Joshua W. Buckholtz and David H. Zald
This composite image of brain scans shows two traits of a highly impulsive individual. The cool colors in the midbrain are indicative of a decrease in dopamine receptor levels while the warm colors show elevated levels of dopamine in a different part of the brain called the striatum.
This composite image of brain scans shows two traits of a highly impulsive individual. The cool colors in the midbrain are indicative of a decrease in dopamine receptor levels while the warm colors show elevated levels of dopamine in a different part of the brain called the striatum. Joshua W. Buckholtz and David H. Zald
It's late at night and you're watching TV when an infomercial comes on. You don't need a food dehydrator, but there's a part of you that wants it anyway. You look at your phone.
What happens next may come down to how impulsive you are. Impulsiveness is about more than shopping — impulsive people are vulnerable to substance abuse and some forms of mental illness.
Joshua Buckholtz, a researcher at Vanderbilt University in Nashville, Tenn., thinks that the brains of impulsive people have too much dopamine. Dopamine is a chemical involved with many different brain functions, but in this case researchers are interested in drive. They believe high levels of dopamine are causing some individuals to behave rashly, perhaps by buying a food dehydrator they don't need.
To understand how dopamine could lead to impulsive behavior, Buckholtz and the Vanderbilt group looked at the midbrain, the lower-middle bit of the brain. The midbrain produces dopamine and pipes it out to other regions, where it creates the drive to get the things you want. Normally, sensors in the midbrain called autoreceptors keep dopamine at the right level.
Many infomercials rely on people to act impulsively. New research shows some people are more impulsive than others.
Many infomercials rely on people to act impulsively. New research shows some people are more impulsive than others. Tony Dejak/AP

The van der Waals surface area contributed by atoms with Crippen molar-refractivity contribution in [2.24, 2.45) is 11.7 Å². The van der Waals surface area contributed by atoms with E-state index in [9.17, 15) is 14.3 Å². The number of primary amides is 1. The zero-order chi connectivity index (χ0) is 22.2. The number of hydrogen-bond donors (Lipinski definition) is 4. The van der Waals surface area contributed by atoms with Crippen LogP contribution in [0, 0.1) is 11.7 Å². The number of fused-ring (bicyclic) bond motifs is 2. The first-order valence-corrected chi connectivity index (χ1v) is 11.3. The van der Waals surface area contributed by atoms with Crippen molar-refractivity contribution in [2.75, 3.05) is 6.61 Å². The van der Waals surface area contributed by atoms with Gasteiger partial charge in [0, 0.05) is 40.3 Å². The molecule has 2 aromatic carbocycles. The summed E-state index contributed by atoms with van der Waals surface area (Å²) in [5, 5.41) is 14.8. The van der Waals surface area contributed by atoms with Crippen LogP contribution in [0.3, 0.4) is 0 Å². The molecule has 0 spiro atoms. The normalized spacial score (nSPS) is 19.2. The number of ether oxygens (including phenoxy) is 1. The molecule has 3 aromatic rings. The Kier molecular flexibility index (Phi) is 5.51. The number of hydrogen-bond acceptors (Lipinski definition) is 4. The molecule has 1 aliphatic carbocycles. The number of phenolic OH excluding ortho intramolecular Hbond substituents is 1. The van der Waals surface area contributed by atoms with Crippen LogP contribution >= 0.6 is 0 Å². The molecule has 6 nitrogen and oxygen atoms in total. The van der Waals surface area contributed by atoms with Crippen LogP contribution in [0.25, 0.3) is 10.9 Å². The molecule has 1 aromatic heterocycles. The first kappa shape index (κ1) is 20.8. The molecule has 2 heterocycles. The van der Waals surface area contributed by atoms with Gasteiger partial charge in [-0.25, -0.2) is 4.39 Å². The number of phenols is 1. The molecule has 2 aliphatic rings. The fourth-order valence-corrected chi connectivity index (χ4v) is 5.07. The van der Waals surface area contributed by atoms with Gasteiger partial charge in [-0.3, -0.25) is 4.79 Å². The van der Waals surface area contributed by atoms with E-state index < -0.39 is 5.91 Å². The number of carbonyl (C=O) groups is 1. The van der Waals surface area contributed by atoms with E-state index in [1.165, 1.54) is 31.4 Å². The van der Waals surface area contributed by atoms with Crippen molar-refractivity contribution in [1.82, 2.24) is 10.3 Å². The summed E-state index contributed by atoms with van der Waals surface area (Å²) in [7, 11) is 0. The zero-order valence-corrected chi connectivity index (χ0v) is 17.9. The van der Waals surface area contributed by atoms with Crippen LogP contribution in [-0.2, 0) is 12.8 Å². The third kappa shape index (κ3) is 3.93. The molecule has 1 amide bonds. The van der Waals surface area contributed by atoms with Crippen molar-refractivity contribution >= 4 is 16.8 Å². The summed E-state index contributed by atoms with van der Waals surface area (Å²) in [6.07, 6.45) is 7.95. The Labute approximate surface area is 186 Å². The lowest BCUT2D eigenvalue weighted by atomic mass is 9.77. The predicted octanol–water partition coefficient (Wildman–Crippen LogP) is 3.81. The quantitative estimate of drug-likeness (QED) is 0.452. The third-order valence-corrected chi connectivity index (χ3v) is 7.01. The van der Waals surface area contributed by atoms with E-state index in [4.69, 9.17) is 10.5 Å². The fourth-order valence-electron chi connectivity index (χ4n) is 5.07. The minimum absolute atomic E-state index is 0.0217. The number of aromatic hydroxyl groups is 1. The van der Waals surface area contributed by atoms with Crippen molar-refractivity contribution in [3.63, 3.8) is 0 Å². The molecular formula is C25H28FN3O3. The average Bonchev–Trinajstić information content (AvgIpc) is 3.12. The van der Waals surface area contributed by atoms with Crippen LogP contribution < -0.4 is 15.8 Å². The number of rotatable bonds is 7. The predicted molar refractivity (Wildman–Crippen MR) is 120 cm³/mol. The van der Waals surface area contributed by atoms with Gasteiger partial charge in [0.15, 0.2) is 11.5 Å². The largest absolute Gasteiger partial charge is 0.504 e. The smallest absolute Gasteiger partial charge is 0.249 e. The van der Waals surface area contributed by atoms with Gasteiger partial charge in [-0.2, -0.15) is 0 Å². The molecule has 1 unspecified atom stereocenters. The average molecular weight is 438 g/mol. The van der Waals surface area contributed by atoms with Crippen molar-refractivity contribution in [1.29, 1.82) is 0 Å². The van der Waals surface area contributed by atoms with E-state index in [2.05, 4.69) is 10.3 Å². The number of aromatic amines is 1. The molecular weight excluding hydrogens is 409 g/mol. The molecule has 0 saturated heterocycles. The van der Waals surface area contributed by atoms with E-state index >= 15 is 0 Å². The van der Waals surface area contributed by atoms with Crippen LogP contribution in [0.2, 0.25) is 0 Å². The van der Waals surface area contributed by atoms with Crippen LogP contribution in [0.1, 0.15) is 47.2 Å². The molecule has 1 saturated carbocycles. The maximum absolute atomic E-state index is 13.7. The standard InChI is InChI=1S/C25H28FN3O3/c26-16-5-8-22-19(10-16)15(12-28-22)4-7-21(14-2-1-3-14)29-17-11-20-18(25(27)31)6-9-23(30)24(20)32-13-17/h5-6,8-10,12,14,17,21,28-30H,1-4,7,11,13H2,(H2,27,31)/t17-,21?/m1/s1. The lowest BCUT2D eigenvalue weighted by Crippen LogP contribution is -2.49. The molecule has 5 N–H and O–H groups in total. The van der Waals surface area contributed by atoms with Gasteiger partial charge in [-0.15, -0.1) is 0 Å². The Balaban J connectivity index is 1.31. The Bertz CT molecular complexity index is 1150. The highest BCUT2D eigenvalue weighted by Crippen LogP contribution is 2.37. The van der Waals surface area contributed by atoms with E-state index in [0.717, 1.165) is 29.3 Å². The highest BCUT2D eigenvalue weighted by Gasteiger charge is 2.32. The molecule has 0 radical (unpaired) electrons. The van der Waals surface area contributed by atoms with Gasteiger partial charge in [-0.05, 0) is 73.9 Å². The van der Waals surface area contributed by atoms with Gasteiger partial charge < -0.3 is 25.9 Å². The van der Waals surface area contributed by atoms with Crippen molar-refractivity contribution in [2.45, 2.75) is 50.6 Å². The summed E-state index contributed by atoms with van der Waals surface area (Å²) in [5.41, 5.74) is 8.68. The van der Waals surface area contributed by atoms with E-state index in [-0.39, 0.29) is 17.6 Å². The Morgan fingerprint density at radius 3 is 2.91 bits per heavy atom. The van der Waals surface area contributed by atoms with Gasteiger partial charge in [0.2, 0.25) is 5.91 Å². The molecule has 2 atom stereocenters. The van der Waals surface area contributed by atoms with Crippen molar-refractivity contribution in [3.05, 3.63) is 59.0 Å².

"You can think of it as very similar to how a thermostat works," Buckholz says. In your house, the thermostat will tell your furnace to produce more heat or shut off, depending on the temperature. Similarly, the autoreceptors tell the midbrain to start pumping dopamine or stop, depending on how much of the chemical is already around.
The Vanderbilt researchers suspected that the dopamine thermostats of highly impulsive people are broken. To find out, they took 32 healthy volunteers with varying levels of impulsivity. They scanned their heads and found that on average, impulsive people had fewer thermostats. To test the idea still further, the team gave volunteers a drug that releases dopamine, then scanned their brains again.
"The people who scored highest on our trait measure of impulsivity had upwards of four times the amount of dopamine released," Buckholtz says.
But some researchers believe that there's more to impulsiveness than the dopamine thermostat. "This is not a very huge effect," says Ahmad Hariri, a professor of psychology and neuroscience at Duke University. He thinks that other brain chemicals with their own thermostats also play a role.
"I think that there is a circuitry of self-control that's fundamental to many, many aspects of living," agrees Edythe London, a psychiatrist at UCLA. London says that understanding the dopamine thermostat and others may eventually lead to treatments for addiction and attention-deficit hyperactivity disorder. Those treatments might be drugs, or they might be new therapies that reinforce the thermostats and improve their performance.
London adds that the goal isn't to get rid of impulsiveness all together. "Too much self-control thwarts creativity," she says.
The work is published this week in the journal Science.